I worked with the F, which I loved; bought the F2 as an alternative (and a security device allowing me two boss cameras for constantly alternating cameras just-in-case); I had an FM for the faster sun-synch. and then the FM2n(?) replaced that. Having had both the F and F2 repaired a couple of times because of the problems of salt and mildew from working and later living near the sea, I finally bought into the F4 system with an F4s. I hated it. It was very heavy, I could never get the auto-film loading to work, causing huge embarrassment in front of clients/models. I discovered that the F3 was then still in production! despite Nikon keeping it very quiet. That led to my step backwards and I got rid of the F4s immediately. I still have that F3, almost unused, since it coincided with the tail-off of my work.
My first digital was the D200 and then I added a D700, simply because I couldn’t get a reasonable offer for the D200. I love everything about the D700 except for one thing: it’s too bloody heavy!
So guess what? All I am currently playing with is my cellphone. (Cellpix sub-gallery in The Biscuit Tin on my website, for anyone interested.)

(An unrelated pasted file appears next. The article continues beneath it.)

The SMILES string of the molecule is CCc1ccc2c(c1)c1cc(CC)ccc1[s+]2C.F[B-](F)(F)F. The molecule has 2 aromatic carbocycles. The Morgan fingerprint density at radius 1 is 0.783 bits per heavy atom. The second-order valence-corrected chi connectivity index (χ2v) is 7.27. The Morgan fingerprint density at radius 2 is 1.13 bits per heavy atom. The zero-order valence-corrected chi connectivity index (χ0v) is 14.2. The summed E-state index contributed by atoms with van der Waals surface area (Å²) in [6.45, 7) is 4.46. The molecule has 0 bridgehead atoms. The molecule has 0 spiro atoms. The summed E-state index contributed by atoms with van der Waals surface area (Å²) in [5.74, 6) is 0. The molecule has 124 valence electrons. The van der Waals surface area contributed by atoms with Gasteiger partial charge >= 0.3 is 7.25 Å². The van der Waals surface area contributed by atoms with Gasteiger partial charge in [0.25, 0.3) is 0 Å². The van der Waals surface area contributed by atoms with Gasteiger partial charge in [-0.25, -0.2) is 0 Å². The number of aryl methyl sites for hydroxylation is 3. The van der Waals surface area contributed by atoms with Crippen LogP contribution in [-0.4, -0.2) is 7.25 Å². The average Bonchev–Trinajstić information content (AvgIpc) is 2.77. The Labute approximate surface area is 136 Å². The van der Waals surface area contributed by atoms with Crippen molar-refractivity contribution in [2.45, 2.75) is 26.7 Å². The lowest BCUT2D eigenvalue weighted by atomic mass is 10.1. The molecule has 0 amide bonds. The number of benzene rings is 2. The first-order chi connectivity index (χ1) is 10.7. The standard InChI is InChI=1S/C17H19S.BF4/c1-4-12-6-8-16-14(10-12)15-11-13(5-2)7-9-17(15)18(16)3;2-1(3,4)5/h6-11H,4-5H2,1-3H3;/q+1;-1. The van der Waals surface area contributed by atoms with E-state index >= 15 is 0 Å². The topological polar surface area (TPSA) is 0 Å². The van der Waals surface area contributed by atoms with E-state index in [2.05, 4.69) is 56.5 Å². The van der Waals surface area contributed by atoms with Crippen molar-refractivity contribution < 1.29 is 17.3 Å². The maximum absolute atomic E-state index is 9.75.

There’s something wrong with that equation: all the money goes on expensive gear yet the cheapest option takes pride of well, not place, but certainly of choice when confronted with the reality of need vs. comfort.
I agree Rob. You came to the same conclusion as mine about the F4. I hated it too. Really really too big and heavy. I remember walking in Paris at night with it and it was Hell and I was really young. The F3 was a much more friendly device and we could get rid-of the battery grip. In the end, the FM2 (my version was exactly a FE2 wich is electronic) did the same job, lighter, faster, and cooler. (but didn't look so pro and the "whao" factor you know...)
And look, Nikon still produces the FM2 today ! That's for a reason.
The D2,3,4... line has the same design as the F4. Even without touching the D4, I know already from the F4 experience that I will hate it too. Those camera are made for giants with big hands.
I can't help thinking of this D4 inside a metal cage with all the viewfinders, lcd screen, cablery mess, batteries and matte-box etc... and it will be as agile as an Arriflex.
I think that the Nikon V1 is much more exciting camera.